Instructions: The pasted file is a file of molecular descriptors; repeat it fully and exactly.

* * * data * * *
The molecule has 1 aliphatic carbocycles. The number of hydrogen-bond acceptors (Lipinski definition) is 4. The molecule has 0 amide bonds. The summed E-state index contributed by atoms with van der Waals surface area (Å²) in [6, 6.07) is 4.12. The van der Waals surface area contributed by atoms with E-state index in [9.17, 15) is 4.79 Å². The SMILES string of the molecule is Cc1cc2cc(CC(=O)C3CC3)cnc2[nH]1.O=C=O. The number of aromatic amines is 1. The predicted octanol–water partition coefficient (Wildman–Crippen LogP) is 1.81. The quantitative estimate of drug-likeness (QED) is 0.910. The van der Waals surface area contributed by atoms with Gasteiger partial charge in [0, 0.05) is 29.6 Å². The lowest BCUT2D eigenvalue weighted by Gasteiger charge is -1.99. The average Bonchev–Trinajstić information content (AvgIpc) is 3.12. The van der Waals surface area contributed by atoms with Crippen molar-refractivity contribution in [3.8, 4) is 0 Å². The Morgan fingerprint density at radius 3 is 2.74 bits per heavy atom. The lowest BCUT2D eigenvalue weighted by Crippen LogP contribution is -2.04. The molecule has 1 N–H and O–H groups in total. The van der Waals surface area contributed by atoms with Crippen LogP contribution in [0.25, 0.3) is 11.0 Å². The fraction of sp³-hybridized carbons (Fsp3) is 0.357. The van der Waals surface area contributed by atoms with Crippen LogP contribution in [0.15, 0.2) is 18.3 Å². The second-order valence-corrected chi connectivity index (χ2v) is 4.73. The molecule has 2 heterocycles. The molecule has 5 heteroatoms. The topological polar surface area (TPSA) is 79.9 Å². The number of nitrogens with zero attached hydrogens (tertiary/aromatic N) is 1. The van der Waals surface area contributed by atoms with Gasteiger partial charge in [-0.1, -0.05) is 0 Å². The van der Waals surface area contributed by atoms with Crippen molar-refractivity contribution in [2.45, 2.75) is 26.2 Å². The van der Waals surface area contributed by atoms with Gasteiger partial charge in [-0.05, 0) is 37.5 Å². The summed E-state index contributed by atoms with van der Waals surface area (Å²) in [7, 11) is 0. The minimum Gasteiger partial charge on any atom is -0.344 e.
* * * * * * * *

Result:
The molecule has 1 aliphatic carbocycles. The number of hydrogen-bond acceptors (Lipinski definition) is 4. The molecule has 0 amide bonds. The summed E-state index contributed by atoms with van der Waals surface area (Å²) in [6, 6.07) is 4.12. The van der Waals surface area contributed by atoms with E-state index in [9.17, 15) is 4.79 Å². The SMILES string of the molecule is Cc1cc2cc(CC(=O)C3CC3)cnc2[nH]1.O=C=O. The number of aromatic amines is 1. The predicted octanol–water partition coefficient (Wildman–Crippen LogP) is 1.81. The quantitative estimate of drug-likeness (QED) is 0.910. The van der Waals surface area contributed by atoms with Gasteiger partial charge in [0, 0.05) is 29.6 Å². The lowest BCUT2D eigenvalue weighted by Gasteiger charge is -1.99. The average Bonchev–Trinajstić information content (AvgIpc) is 3.12. The van der Waals surface area contributed by atoms with Crippen molar-refractivity contribution in [3.8, 4) is 0 Å². The Morgan fingerprint density at radius 3 is 2.74 bits per heavy atom. The lowest BCUT2D eigenvalue weighted by Crippen LogP contribution is -2.04. The molecule has 1 N–H and O–H groups in total. The van der Waals surface area contributed by atoms with Crippen LogP contribution in [0.25, 0.3) is 11.0 Å². The fraction of sp³-hybridized carbons (Fsp3) is 0.357. The van der Waals surface area contributed by atoms with Crippen LogP contribution in [0.15, 0.2) is 18.3 Å². The second-order valence-corrected chi connectivity index (χ2v) is 4.73. The molecule has 2 heterocycles. The molecule has 5 heteroatoms. The topological polar surface area (TPSA) is 79.9 Å². The number of nitrogens with zero attached hydrogens (tertiary/aromatic N) is 1. The van der Waals surface area contributed by atoms with Gasteiger partial charge in [-0.1, -0.05) is 0 Å². The van der Waals surface area contributed by atoms with Crippen molar-refractivity contribution in [2.45, 2.75) is 26.2 Å². The van der Waals surface area contributed by atoms with Gasteiger partial charge in [-0.05, 0) is 37.5 Å². The summed E-state index contributed by atoms with van der Waals surface area (Å²) in [7, 11) is 0. The minimum Gasteiger partial charge on any atom is -0.344 e.